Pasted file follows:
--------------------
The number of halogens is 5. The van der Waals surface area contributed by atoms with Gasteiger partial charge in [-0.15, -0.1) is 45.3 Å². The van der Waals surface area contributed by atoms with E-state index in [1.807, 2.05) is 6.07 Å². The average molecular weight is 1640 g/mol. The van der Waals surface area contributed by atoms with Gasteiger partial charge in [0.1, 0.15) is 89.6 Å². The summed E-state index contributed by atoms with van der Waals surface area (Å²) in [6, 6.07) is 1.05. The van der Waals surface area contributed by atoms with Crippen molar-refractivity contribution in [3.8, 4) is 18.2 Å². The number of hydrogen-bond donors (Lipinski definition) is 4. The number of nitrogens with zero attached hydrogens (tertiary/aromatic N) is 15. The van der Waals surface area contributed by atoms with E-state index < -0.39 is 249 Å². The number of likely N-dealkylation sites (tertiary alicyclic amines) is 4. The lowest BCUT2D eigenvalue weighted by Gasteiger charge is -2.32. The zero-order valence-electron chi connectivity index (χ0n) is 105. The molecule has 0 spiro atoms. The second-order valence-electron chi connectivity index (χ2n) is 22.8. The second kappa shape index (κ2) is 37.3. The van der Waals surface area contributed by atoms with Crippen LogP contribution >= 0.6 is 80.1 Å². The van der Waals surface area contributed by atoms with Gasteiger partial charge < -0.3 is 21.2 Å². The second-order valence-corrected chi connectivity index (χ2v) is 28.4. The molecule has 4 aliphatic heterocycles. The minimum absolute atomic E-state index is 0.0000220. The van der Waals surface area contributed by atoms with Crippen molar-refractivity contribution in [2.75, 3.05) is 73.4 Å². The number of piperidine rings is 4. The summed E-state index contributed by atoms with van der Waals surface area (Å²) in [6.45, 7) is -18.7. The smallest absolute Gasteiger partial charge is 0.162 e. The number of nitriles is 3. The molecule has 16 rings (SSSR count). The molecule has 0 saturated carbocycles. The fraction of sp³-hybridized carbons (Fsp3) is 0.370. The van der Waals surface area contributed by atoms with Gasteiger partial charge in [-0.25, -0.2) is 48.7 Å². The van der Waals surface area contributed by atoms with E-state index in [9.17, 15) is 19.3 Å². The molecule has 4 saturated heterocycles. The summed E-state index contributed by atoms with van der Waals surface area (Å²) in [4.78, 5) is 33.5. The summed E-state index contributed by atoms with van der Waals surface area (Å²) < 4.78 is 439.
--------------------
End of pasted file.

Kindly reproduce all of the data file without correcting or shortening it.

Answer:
The number of halogens is 5. The van der Waals surface area contributed by atoms with Gasteiger partial charge in [-0.15, -0.1) is 45.3 Å². The van der Waals surface area contributed by atoms with E-state index in [1.807, 2.05) is 6.07 Å². The average molecular weight is 1640 g/mol. The van der Waals surface area contributed by atoms with Gasteiger partial charge in [0.1, 0.15) is 89.6 Å². The summed E-state index contributed by atoms with van der Waals surface area (Å²) in [6, 6.07) is 1.05. The van der Waals surface area contributed by atoms with Crippen molar-refractivity contribution in [3.8, 4) is 18.2 Å². The number of hydrogen-bond donors (Lipinski definition) is 4. The number of nitrogens with zero attached hydrogens (tertiary/aromatic N) is 15. The van der Waals surface area contributed by atoms with E-state index < -0.39 is 249 Å². The number of likely N-dealkylation sites (tertiary alicyclic amines) is 4. The lowest BCUT2D eigenvalue weighted by Gasteiger charge is -2.32. The zero-order valence-electron chi connectivity index (χ0n) is 105. The molecule has 0 spiro atoms. The second-order valence-electron chi connectivity index (χ2n) is 22.8. The second kappa shape index (κ2) is 37.3. The van der Waals surface area contributed by atoms with Crippen LogP contribution >= 0.6 is 80.1 Å². The van der Waals surface area contributed by atoms with Gasteiger partial charge < -0.3 is 21.2 Å². The second-order valence-corrected chi connectivity index (χ2v) is 28.4. The molecule has 4 aliphatic heterocycles. The minimum absolute atomic E-state index is 0.0000220. The van der Waals surface area contributed by atoms with Crippen molar-refractivity contribution in [2.75, 3.05) is 73.4 Å². The number of piperidine rings is 4. The summed E-state index contributed by atoms with van der Waals surface area (Å²) in [6.45, 7) is -18.7. The smallest absolute Gasteiger partial charge is 0.162 e. The number of nitriles is 3. The molecule has 16 rings (SSSR count). The molecule has 0 saturated carbocycles. The fraction of sp³-hybridized carbons (Fsp3) is 0.370. The van der Waals surface area contributed by atoms with Gasteiger partial charge in [-0.25, -0.2) is 48.7 Å². The van der Waals surface area contributed by atoms with E-state index in [9.17, 15) is 19.3 Å². The molecule has 4 saturated heterocycles. The summed E-state index contributed by atoms with van der Waals surface area (Å²) in [4.78, 5) is 33.5. The summed E-state index contributed by atoms with van der Waals surface area (Å²) < 4.78 is 439.